Miraculous vacation rescue changes Kettering man’s life

Sometimes the best times of life can end up being the worst. Dean Waggenspack of Kettering said he never understood this completely until one fateful day in 2022, when a freak accident almost ended his life.

Born and raised in Alliance, Ohio, Dean graduated from high school in 1974 and from Mount Union College in 1978. He finished his MBA at Duke in North Carolina and was hired in 1980 to work in Dayton for NCR as a financial analyst.

“I met my wife, Rose two years later through a work recreational volleyball league,” Dean said.

Rose had moved to Mentor, Ohio at the age of five and graduated from high school in 1972. She went to the University of Dayton and was also a financial analyst.

“We got married in 1983 and had our first baby in 1984,” Rose said. “In 1985, I decided to stay home with my kids.”

The couple eventually had four children – three sons and a daughter – and Dean continued building his career at NCR. Meanwhile Rose got licensed in massage therapy.

“I always thought caring for people was something I’d enjoy,” Rose said.

Dean eventually decided to leave NCR after the company announced their departure from Dayton for Atlanta in 2010. Dean was offered a job in Atlanta but declined since his family was settled and happy in Dayton.

“I grew up in a family of teachers, so I decided to teach at Miami Valley Career Technology Center (CTC),” Dean said.

After a stint at MVCTC, Dean taught personal finance at Mississinawa Valley High School in Darke County. He then began what he calls “Dean version 3,” launching Dean Waggenspack Coaching — in 2015.

“I started a blog on business topics ten years ago,” Waggenspack said. “I also published a book in 2023 on the topic of making changes to achieve what you want in business.”

Then the unthinkable happened.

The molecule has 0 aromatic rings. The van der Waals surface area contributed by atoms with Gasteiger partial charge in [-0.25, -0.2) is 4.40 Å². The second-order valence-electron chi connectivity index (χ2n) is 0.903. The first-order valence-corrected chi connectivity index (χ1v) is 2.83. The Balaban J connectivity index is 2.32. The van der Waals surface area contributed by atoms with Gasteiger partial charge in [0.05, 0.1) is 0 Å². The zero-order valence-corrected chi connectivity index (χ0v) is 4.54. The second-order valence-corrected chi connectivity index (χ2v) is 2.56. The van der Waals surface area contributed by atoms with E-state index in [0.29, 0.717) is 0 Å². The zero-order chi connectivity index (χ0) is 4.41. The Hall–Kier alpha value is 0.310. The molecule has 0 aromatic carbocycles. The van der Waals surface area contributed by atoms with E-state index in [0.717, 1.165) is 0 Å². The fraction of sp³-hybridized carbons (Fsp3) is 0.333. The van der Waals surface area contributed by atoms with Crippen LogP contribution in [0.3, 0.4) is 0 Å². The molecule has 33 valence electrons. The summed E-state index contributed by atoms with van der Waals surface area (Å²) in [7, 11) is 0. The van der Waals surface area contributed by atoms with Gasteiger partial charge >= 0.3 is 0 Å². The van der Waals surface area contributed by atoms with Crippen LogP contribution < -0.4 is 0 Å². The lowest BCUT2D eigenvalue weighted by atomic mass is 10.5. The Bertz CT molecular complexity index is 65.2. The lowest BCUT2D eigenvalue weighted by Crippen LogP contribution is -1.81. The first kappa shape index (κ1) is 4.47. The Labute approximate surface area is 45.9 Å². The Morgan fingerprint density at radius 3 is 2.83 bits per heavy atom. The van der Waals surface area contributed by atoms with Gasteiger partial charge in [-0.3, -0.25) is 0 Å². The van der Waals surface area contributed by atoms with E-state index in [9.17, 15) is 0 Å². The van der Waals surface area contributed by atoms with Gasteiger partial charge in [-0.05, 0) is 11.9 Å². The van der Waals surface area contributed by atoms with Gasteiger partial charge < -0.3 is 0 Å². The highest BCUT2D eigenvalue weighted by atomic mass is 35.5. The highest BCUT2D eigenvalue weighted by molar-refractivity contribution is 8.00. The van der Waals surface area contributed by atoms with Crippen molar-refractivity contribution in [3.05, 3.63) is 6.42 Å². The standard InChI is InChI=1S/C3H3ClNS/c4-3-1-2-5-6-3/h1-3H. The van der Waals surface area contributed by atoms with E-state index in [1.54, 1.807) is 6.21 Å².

On Nov. 22, 2022, Dean and Rose were in St. Croix, Virgin Islands for a Thanksgiving family vacation. Their oldest son, Stephen, arrived with his parents, while daughter Amanda, son Luke, and son Nathan planned to arrive the next day.

“Rose, Stephen and I wanted to scout out some things to do on the island,” Dean said. “So we decided to go to the tide pools.”

The Annaly Bay/Carambola Tide pools are a popular destination for tourists. Accessed by a two-mile hike through a rainforest, the pools seem safe and easy to access. Dean remembers reading warnings about not visiting during high tide and advisements to wear sturdy shoes.

“We went during low tide,” Dean said. “The pools are surrounded by volcanic rock that create shallow wading pools that you can sit in.”

Rose, Dean and Stephen were in one of the tide pools with a water depth of less than a foot. Suddenly three waves came up over the rocks Dean was knocked over and sucked down into a small hole. He was deposited into a pitch-black cavern, where he was up to his elbows in water and completely disoriented.

“I was down there and figured I was going to die because I was trapped,” Dean said. “The tide would eventually come up and I would drown.”

From Rose’s perspective, her husband of almost 40 years was there in front of her one moment and then gone without a trace. She couldn’t see or hear him.

“I grabbed Stephen, and we rushed back to the beach,” Rose said.

Stephen flagged down two tourists who called 911 and when two tour guides arrived minutes later, Rose, who was by now hysterical, asked them if they could help. They promised her they would find her husband.

After 40 minutes of being trapped in the underwater cave, Dean was rescued after the guides found him and called out that they were going to toss him a rope.

“I didn’t know how the rope was going to come to me,” Dean said. “I just stuck out my arms and it fell into them.”

By the time Dean was rescued, he had hypothermia, had aspirated and swallowed substantial amounts of salt water and had abrasions all over his body. A helicopter was flown in to lift Dean out of the water and from there, he was flown to the Gov. Juan F. Luis Hospital in St. Croix. Within 24 hours, Dean was off oxygen, sitting up and able to carry on conversations with his family.

“I had to spend Thanksgiving in the hospital,” Dean said.

Dean was released the next day and with his family, went to visit the people who had stepped up to rescue him.

As a result of his ordeal, Dean’s outlook on life has forever changed. In February of this year, he published his second book, “The Ledge and the Abyss: Near Death, Rescue and the Search for Meaning,” inspired by his accident and subsequent rescue. “This is my story of resilience in the face of seemingly insurmountable obstacles,” Dean said. “But it’s also about ordinary people making decisions to step up to help, even when there is seemingly no hope.”

Proceeds from this book are going to help the hospital in St. Croix rebuild after being heavily damaged by Hurricanes Irma and Maria in 2017.

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